Statistics in the past decade show that legal services organizations cannot meet the public needs. The ratio of free legal services attorneys available to the number of low-income Americans who need one is 1-6,415. Yes, you read those figures right. And the number of low-income Americans qualifying for free legal help over ten years ago was 63 million. One third of them were children. Think of what the figures must be now. One has to assume these figures have not gone down, especially with inflation pressing in from all sides. These figures and many others on the unmet need for low-income legal services can be found in David Liu,

    Civil Legal Aid By the Numbers, Center for American Progress.

    It would be ideal if volunteer lawyers could fill the gap. But I recently read an article by Glen Gamboa in the Santa Fe New Mexican on volunteerism. He says that while there are a lot of young people who want to volunteer for all kinds of causes, a lot of organizations do not have the processes, the tools or the projects to harness that desire. He also opines that because people are on the move now since the pandemic, they tend not to commit to a community and its needs. He opines that volunteerism is tied to long ties to a community, and even though volunteerism is an American value from back when our county was formed, it erodes when citizens are not stakeholders in a city.

    Our Rules of Professional Conduct have not entirely left the poor in the lurch. Recently, language was added to Rule 5.4 to allow a civil litigation lawyer who handles a case for a non-profit to share a court-awarded legal fee with non-profit legal aid, mutual benefit or advocacy group as long as they are not engaged in the unauthorized practice of law and employed, retained or recommended employment of the litigation lawyer. The Rule gives, as an example, a non-profit organization’s operation of a law practice incubator program. In the past, this would have been an unlawful fee arrangement, because it would be the sharing of fees with a non-lawyer.

    But there are other important Rules that give a leg up to the lawyer wanting to help the poor. Rule 6.3 is a tweak on our conflicts Rule 1.7 that gives more leeway to a lawyer in fighting for a poor client even if the case might tangentially be adverse to a current client of the firm. Rule 6.5 allows a lawyer to provide “one stop quick advice” where there is no expectation that the lawyer will provide further services. An example of this is Law Day at your local bar association where you sit with a lot of good-hearted lawyers and help out whomever sits down in front of you (this is one of the most rewarding and fun things a lawyer can do). Rule 6.5 does require the client’s informed consent, and that is easily obtained when the client signs a form before the advice is given. In addition, the lawyer ordinarily does not have to run a conflicts check.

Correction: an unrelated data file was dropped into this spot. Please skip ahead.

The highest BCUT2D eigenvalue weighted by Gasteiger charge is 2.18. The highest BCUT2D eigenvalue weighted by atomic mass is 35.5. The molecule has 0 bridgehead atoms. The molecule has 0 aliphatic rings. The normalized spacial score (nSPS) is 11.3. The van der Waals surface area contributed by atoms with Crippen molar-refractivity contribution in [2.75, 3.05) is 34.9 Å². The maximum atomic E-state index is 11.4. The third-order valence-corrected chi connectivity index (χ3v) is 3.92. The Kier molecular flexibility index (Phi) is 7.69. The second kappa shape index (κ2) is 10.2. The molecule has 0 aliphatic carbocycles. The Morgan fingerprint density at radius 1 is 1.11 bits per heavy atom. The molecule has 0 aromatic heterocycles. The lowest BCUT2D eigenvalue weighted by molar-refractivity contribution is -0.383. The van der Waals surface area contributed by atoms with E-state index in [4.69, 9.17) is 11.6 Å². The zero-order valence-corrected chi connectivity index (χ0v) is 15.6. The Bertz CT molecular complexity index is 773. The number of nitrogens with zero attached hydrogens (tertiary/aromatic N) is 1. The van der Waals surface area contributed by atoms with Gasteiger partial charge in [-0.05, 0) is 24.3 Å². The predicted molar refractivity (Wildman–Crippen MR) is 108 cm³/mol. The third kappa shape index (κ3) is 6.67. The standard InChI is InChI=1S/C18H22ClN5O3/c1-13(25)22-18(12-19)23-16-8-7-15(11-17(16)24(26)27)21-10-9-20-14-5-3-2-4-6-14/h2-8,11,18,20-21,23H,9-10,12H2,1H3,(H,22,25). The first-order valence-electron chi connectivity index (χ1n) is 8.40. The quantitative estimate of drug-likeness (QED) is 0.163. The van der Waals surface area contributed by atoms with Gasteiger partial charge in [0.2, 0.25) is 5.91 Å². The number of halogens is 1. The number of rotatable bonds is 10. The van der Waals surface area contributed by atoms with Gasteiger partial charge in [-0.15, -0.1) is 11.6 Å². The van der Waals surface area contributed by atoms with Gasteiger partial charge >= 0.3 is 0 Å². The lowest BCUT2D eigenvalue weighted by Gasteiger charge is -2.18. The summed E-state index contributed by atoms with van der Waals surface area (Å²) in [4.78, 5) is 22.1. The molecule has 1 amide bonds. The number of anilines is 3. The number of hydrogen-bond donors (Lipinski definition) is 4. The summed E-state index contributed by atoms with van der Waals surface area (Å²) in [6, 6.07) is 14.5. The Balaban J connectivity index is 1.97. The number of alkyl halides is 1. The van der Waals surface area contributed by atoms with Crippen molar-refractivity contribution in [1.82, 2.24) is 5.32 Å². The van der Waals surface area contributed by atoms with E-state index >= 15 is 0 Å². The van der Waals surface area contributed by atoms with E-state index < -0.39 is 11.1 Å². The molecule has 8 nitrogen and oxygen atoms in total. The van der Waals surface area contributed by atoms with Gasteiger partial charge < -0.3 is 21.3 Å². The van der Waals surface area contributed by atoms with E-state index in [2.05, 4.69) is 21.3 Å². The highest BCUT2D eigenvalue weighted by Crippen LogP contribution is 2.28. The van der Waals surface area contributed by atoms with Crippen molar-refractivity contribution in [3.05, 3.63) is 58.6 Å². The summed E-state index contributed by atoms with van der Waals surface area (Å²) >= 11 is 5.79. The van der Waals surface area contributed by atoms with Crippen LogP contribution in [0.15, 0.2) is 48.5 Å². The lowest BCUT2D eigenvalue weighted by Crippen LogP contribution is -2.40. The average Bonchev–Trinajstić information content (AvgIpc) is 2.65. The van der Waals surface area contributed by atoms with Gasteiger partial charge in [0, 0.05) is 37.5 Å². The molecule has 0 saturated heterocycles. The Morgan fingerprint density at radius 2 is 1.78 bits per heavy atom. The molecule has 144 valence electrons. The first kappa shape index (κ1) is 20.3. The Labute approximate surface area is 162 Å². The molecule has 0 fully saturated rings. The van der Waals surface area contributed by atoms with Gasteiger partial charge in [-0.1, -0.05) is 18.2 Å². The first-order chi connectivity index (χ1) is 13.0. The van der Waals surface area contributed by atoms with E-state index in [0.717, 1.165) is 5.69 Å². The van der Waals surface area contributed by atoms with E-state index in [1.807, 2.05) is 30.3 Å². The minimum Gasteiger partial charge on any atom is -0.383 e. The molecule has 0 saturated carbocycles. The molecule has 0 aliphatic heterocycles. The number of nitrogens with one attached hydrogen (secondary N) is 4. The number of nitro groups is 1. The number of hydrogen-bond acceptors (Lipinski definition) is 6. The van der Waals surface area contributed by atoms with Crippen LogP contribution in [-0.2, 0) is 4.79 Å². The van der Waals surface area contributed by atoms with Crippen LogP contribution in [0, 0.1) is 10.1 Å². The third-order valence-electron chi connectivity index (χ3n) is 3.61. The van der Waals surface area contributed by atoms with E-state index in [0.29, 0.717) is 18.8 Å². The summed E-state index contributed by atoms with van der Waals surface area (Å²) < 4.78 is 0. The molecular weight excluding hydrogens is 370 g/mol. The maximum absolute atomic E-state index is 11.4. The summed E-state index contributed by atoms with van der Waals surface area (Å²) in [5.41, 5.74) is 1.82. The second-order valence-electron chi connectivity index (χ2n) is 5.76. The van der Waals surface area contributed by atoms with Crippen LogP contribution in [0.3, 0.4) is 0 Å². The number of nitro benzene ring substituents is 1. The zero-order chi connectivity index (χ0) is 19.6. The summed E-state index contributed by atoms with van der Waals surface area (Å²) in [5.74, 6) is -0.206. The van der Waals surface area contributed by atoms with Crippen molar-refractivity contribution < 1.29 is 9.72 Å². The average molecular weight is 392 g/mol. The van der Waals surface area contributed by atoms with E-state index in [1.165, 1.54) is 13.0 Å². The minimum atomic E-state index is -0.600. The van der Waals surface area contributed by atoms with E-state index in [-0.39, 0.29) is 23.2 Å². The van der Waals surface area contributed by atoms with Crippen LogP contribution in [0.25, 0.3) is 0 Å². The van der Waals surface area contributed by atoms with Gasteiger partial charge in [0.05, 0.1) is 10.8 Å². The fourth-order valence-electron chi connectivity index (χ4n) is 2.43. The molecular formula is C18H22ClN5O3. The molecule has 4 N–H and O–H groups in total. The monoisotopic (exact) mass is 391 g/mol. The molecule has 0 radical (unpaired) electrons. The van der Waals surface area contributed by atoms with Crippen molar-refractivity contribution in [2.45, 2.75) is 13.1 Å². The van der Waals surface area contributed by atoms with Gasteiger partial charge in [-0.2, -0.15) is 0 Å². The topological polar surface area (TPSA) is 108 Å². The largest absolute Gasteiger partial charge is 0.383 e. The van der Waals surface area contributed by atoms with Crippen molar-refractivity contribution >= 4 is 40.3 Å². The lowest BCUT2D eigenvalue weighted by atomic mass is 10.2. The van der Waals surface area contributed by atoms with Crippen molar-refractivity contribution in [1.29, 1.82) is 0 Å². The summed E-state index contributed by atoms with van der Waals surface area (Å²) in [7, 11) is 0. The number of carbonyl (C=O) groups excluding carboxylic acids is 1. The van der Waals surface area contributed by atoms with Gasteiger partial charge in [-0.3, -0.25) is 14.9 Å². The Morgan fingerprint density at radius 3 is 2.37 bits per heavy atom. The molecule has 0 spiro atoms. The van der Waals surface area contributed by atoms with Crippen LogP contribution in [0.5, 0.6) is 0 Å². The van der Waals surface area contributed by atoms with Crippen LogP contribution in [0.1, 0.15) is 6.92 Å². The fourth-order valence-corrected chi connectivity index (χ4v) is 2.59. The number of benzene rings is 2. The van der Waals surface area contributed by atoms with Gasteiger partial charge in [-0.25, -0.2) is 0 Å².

While there is still no actual enforceable obligation to provide pro bono services, I think there is a moral one. Why? Well, it is hard to put into words, but I think we have a monopoly on legal services with barriers to entry, so few can provide legal services to the poor. Larger barriers exist too, like law school, burdensome student loans and the Bar exam. In addition, you have to be intelligent and hard-working to be a lawyer. Not everyone has these qualities.

    We can prevent injustices, and devote a little time every year to a cause we believe in, or write a check if we are time constrained. I think we should aspire to be more than just 40-hour-a-week lawyers. We should be “Renaissance” men and women – well-rounded and balanced and lift people to their higher ground.